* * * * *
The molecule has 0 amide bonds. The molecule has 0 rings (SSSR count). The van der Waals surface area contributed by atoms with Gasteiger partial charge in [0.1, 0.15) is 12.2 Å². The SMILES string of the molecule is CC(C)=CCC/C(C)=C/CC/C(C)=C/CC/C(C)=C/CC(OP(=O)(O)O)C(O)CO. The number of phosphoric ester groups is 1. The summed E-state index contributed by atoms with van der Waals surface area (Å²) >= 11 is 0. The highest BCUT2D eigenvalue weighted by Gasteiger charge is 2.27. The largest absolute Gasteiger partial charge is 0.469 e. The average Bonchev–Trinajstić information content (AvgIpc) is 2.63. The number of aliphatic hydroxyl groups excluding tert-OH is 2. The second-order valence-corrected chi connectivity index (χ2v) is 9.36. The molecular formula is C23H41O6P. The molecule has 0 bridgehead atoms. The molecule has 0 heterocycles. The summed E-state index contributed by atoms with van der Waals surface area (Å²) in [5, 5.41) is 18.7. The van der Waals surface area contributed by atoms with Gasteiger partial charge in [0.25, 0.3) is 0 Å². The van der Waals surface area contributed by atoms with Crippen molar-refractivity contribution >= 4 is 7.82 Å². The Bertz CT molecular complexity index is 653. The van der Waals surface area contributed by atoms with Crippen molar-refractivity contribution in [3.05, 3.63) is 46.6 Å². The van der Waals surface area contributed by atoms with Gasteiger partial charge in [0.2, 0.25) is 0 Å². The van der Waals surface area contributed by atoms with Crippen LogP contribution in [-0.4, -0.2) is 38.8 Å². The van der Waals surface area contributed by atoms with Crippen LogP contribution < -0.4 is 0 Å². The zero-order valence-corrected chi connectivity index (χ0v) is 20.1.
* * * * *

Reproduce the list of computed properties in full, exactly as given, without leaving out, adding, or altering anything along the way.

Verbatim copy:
The molecule has 0 amide bonds. The molecule has 0 rings (SSSR count). The van der Waals surface area contributed by atoms with Gasteiger partial charge in [0.1, 0.15) is 12.2 Å². The SMILES string of the molecule is CC(C)=CCC/C(C)=C/CC/C(C)=C/CC/C(C)=C/CC(OP(=O)(O)O)C(O)CO. The number of phosphoric ester groups is 1. The summed E-state index contributed by atoms with van der Waals surface area (Å²) >= 11 is 0. The highest BCUT2D eigenvalue weighted by Gasteiger charge is 2.27. The largest absolute Gasteiger partial charge is 0.469 e. The average Bonchev–Trinajstić information content (AvgIpc) is 2.63. The number of aliphatic hydroxyl groups excluding tert-OH is 2. The second-order valence-corrected chi connectivity index (χ2v) is 9.36. The molecular formula is C23H41O6P. The molecule has 0 bridgehead atoms. The molecule has 0 heterocycles. The summed E-state index contributed by atoms with van der Waals surface area (Å²) in [5, 5.41) is 18.7. The van der Waals surface area contributed by atoms with Gasteiger partial charge in [0.25, 0.3) is 0 Å². The van der Waals surface area contributed by atoms with Crippen molar-refractivity contribution >= 4 is 7.82 Å². The Bertz CT molecular complexity index is 653. The van der Waals surface area contributed by atoms with Crippen molar-refractivity contribution in [3.05, 3.63) is 46.6 Å². The van der Waals surface area contributed by atoms with Gasteiger partial charge in [0.2, 0.25) is 0 Å². The van der Waals surface area contributed by atoms with Crippen LogP contribution in [-0.4, -0.2) is 38.8 Å². The van der Waals surface area contributed by atoms with Crippen LogP contribution < -0.4 is 0 Å². The zero-order valence-corrected chi connectivity index (χ0v) is 20.1.